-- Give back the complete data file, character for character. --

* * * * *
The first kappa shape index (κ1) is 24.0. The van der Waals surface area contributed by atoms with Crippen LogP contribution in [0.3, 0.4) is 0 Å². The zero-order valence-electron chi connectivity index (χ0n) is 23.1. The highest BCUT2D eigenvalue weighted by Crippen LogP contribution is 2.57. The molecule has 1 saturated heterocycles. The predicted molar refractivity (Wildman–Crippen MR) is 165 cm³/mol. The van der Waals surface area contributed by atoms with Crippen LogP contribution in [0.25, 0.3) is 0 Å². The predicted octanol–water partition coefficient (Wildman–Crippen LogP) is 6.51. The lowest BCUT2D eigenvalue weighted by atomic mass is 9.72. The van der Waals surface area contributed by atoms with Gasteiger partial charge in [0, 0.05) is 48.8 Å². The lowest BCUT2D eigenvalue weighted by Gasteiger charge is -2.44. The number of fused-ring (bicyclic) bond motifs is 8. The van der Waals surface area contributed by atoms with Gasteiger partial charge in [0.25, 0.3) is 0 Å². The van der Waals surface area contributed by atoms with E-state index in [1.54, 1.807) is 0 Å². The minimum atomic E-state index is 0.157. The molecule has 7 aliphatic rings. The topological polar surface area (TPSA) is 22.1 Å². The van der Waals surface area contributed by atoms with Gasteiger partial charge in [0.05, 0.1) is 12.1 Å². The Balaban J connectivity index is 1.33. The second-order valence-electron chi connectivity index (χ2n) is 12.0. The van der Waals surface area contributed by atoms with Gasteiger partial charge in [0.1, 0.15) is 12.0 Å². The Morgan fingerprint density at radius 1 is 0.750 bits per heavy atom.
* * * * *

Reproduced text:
The first kappa shape index (κ1) is 24.0. The van der Waals surface area contributed by atoms with Crippen LogP contribution in [0.3, 0.4) is 0 Å². The zero-order valence-electron chi connectivity index (χ0n) is 23.1. The highest BCUT2D eigenvalue weighted by Crippen LogP contribution is 2.57. The molecule has 1 saturated heterocycles. The predicted molar refractivity (Wildman–Crippen MR) is 165 cm³/mol. The van der Waals surface area contributed by atoms with Crippen LogP contribution in [0.25, 0.3) is 0 Å². The predicted octanol–water partition coefficient (Wildman–Crippen LogP) is 6.51. The lowest BCUT2D eigenvalue weighted by atomic mass is 9.72. The van der Waals surface area contributed by atoms with Gasteiger partial charge in [0, 0.05) is 48.8 Å². The lowest BCUT2D eigenvalue weighted by Gasteiger charge is -2.44. The number of fused-ring (bicyclic) bond motifs is 8. The van der Waals surface area contributed by atoms with Gasteiger partial charge in [0.25, 0.3) is 0 Å². The van der Waals surface area contributed by atoms with E-state index in [1.54, 1.807) is 0 Å². The minimum atomic E-state index is 0.157. The molecule has 7 aliphatic rings. The topological polar surface area (TPSA) is 22.1 Å². The van der Waals surface area contributed by atoms with Gasteiger partial charge in [0.05, 0.1) is 12.1 Å². The Balaban J connectivity index is 1.33. The second-order valence-electron chi connectivity index (χ2n) is 12.0. The van der Waals surface area contributed by atoms with Gasteiger partial charge in [0.1, 0.15) is 12.0 Å². The Morgan fingerprint density at radius 1 is 0.750 bits per heavy atom.